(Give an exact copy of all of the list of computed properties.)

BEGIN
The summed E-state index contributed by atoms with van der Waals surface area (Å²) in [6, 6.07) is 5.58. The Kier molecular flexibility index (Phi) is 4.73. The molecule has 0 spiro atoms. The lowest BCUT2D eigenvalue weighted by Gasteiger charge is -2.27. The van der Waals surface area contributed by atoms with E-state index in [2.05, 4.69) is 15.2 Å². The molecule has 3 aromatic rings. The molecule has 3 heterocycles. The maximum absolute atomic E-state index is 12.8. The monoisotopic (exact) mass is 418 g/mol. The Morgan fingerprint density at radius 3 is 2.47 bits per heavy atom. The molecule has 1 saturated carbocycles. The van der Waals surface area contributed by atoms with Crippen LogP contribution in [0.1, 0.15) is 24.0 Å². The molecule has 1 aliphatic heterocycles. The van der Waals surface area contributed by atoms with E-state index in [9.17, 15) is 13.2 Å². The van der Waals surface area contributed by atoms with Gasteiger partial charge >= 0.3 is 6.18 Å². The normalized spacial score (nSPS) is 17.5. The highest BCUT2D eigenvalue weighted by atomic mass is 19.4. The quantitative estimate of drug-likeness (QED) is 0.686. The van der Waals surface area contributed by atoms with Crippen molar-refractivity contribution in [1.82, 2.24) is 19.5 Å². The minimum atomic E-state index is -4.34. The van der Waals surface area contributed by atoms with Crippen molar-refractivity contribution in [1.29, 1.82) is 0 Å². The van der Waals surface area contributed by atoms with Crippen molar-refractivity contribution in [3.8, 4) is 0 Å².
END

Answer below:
The summed E-state index contributed by atoms with van der Waals surface area (Å²) in [6, 6.07) is 5.58. The Kier molecular flexibility index (Phi) is 4.73. The molecule has 0 spiro atoms. The lowest BCUT2D eigenvalue weighted by Gasteiger charge is -2.27. The van der Waals surface area contributed by atoms with E-state index in [2.05, 4.69) is 15.2 Å². The molecule has 3 aromatic rings. The molecule has 3 heterocycles. The maximum absolute atomic E-state index is 12.8. The monoisotopic (exact) mass is 418 g/mol. The Morgan fingerprint density at radius 3 is 2.47 bits per heavy atom. The molecule has 1 saturated carbocycles. The van der Waals surface area contributed by atoms with Crippen LogP contribution in [0.1, 0.15) is 24.0 Å². The molecule has 1 aliphatic heterocycles. The van der Waals surface area contributed by atoms with E-state index in [9.17, 15) is 13.2 Å². The van der Waals surface area contributed by atoms with Gasteiger partial charge >= 0.3 is 6.18 Å². The normalized spacial score (nSPS) is 17.5. The highest BCUT2D eigenvalue weighted by atomic mass is 19.4. The quantitative estimate of drug-likeness (QED) is 0.686. The van der Waals surface area contributed by atoms with Crippen molar-refractivity contribution in [1.82, 2.24) is 19.5 Å². The minimum atomic E-state index is -4.34. The van der Waals surface area contributed by atoms with Crippen molar-refractivity contribution in [1.29, 1.82) is 0 Å². The van der Waals surface area contributed by atoms with Crippen molar-refractivity contribution in [3.8, 4) is 0 Å².